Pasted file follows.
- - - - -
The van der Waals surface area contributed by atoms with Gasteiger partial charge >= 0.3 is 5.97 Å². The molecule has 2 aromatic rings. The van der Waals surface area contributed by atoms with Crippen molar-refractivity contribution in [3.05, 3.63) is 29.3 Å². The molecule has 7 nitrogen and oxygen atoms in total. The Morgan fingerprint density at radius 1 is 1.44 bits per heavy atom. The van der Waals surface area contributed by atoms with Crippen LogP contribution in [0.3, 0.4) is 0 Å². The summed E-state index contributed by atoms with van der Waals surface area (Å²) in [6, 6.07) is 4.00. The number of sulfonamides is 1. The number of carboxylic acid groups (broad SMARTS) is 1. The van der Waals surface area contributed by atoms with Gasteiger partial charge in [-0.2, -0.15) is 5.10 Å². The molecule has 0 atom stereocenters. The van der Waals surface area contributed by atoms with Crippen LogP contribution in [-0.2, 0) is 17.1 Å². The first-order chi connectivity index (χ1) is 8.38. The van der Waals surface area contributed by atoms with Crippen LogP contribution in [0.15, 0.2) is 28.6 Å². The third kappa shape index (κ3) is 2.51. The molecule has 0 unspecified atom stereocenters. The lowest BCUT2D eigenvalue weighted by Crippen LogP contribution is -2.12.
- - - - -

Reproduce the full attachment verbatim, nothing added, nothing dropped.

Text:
The van der Waals surface area contributed by atoms with Gasteiger partial charge >= 0.3 is 5.97 Å². The molecule has 2 aromatic rings. The van der Waals surface area contributed by atoms with Crippen molar-refractivity contribution in [3.05, 3.63) is 29.3 Å². The molecule has 7 nitrogen and oxygen atoms in total. The Morgan fingerprint density at radius 1 is 1.44 bits per heavy atom. The van der Waals surface area contributed by atoms with Crippen LogP contribution in [0.3, 0.4) is 0 Å². The summed E-state index contributed by atoms with van der Waals surface area (Å²) in [6, 6.07) is 4.00. The number of sulfonamides is 1. The number of carboxylic acid groups (broad SMARTS) is 1. The van der Waals surface area contributed by atoms with Gasteiger partial charge in [-0.2, -0.15) is 5.10 Å². The molecule has 0 atom stereocenters. The van der Waals surface area contributed by atoms with Crippen LogP contribution in [-0.2, 0) is 17.1 Å². The first-order chi connectivity index (χ1) is 8.38. The van der Waals surface area contributed by atoms with Crippen LogP contribution in [0.15, 0.2) is 28.6 Å². The third kappa shape index (κ3) is 2.51. The molecule has 0 unspecified atom stereocenters. The lowest BCUT2D eigenvalue weighted by Crippen LogP contribution is -2.12.